Introduction - Cognitive psychology

Psychology: an introduction (Oxford Southern Africa) - Leslie Swartz 2011

Cognitive psychology

Andrew Gilbert

Cognitive psychology is a term used to describe that field of psychology that studies what goes on in the mind. Cognition concerns the mental processes or capacities that exist when people are engaged in activities such as learning, thinking, remembering, being creative, planning, analysing, reasoning and solving problems.

At different times in the history of psychology, different aspects of cognition have received particular attention. As a result, there are a number of specific areas of focus within the broad field of cognitive psychology. Among these are the following:

•Learning and conditioning, which explains how animals and humans learn behaviour

•Motivation, which describes the basic urges of our bodies and the highest desires of our minds

•Thinking, which has a more general focus on how people reason, solve problems and think in their everyday lives

•Attention, which describes how and what information people select to attend to from the vast array of information with which they are confronted

•Language, which focuses on the relationship between thought and language

•Memory, which is concerned with how and why people remember or forget things

•Intelligence, which is concerned with the measurement of individual differences in the capacity for intellectual activities

In this part, each of these areas is dealt with in a separate chapter.

However, there are a number of issues that are present in all these different areas. You will find them constantly reappearing, sometimes in disguised ways, as you work your way through the next seven chapters. To help you see some of the common threads, three particular issues are highlighted here.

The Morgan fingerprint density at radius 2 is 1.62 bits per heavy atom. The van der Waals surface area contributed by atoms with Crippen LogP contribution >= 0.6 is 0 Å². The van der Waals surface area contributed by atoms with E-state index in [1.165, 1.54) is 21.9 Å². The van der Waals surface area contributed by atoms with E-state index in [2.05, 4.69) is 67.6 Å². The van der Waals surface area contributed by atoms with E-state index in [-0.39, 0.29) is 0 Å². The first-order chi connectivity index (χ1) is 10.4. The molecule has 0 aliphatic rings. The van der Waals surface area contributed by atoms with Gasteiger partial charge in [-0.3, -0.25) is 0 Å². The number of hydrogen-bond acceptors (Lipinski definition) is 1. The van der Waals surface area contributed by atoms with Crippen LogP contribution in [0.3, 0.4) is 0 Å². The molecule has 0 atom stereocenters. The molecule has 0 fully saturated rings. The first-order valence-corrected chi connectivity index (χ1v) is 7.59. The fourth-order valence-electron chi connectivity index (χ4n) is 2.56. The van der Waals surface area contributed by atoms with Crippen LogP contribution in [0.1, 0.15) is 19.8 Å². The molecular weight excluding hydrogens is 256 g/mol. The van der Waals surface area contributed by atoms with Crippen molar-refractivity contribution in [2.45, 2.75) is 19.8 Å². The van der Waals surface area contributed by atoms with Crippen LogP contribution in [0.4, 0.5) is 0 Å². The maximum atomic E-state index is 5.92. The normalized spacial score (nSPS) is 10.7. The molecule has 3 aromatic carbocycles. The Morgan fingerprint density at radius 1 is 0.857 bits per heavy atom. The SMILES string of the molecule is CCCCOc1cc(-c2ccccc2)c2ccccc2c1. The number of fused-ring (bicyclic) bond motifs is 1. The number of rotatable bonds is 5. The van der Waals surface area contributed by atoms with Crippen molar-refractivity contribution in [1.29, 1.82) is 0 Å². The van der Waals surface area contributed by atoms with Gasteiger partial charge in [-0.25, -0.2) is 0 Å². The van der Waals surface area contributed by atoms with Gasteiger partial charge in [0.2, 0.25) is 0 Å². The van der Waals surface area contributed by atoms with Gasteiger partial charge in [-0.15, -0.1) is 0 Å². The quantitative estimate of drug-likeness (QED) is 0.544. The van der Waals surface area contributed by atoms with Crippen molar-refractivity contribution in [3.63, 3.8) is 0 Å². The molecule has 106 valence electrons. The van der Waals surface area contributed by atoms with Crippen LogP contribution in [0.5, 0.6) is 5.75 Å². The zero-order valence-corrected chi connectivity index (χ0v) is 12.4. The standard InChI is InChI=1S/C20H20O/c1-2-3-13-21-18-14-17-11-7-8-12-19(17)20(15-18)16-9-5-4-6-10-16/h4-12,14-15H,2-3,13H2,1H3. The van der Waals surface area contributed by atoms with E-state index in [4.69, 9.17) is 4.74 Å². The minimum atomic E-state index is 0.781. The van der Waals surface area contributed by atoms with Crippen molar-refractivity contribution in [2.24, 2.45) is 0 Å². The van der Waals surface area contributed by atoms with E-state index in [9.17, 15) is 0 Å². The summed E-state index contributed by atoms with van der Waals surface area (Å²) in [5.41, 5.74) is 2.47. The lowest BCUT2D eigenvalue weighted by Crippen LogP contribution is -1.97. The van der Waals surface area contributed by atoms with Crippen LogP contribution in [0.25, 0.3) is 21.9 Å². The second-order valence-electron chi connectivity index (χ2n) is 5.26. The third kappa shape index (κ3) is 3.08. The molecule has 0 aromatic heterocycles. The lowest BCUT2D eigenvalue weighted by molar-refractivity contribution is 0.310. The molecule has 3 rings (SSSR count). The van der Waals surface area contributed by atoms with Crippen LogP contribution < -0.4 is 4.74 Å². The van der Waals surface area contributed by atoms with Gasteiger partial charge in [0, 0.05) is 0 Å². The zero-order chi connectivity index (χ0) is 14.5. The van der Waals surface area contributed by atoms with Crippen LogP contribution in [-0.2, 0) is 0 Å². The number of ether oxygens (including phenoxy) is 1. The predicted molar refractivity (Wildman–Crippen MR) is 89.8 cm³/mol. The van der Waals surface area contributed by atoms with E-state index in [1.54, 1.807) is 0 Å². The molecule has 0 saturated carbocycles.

First, all seven chapters work with the assumption that thinking is a mental process. Mental processes are generally understood as internal processes going on in the mind. The study of such processes creates a huge challenge because it is difficult to examine something that cannot be directly observed. One of the ways psychologists address this problem is to develop theories that make assumptions regarding what these internal processes might be like. As you read these chapters, you will notice some very different assumptions about these internal processes. Some psychologists use the computer as a metaphor for looking at mental processes, others consider thinking to be a mental process linked to the individual’s adaptation to the environment, and still others see mental processes as being the internalisation of cultural ways of doing things.

Second, while historically the focus in cognitive psychology has been on internal mental processes, a growing number of psychologists recognise that this focus is based on an artificial separation of the personal internal world from the outside social or cultural world. This inside—outside tension is one of the dualisms we grapple with in contemporary psychology. You will find, as you read these chapters, that some theories focus mainly on the internal while others seek to break down the internal—external distinction.

Third, linked to the above two themes is another tension to be found across the chapters between whether it is important to seek universal or local understandings of cognition. Some psychologists try to establish concepts, laws and principles of cognition that are true for everyone everywhere, while others are more interested in how cognition is influenced by specific social settings.

As you read the next seven chapters, keep these issues in mind and seek other common threads. Doing so will bring out a deeper understanding of the promise and prospects of cognitive psychology.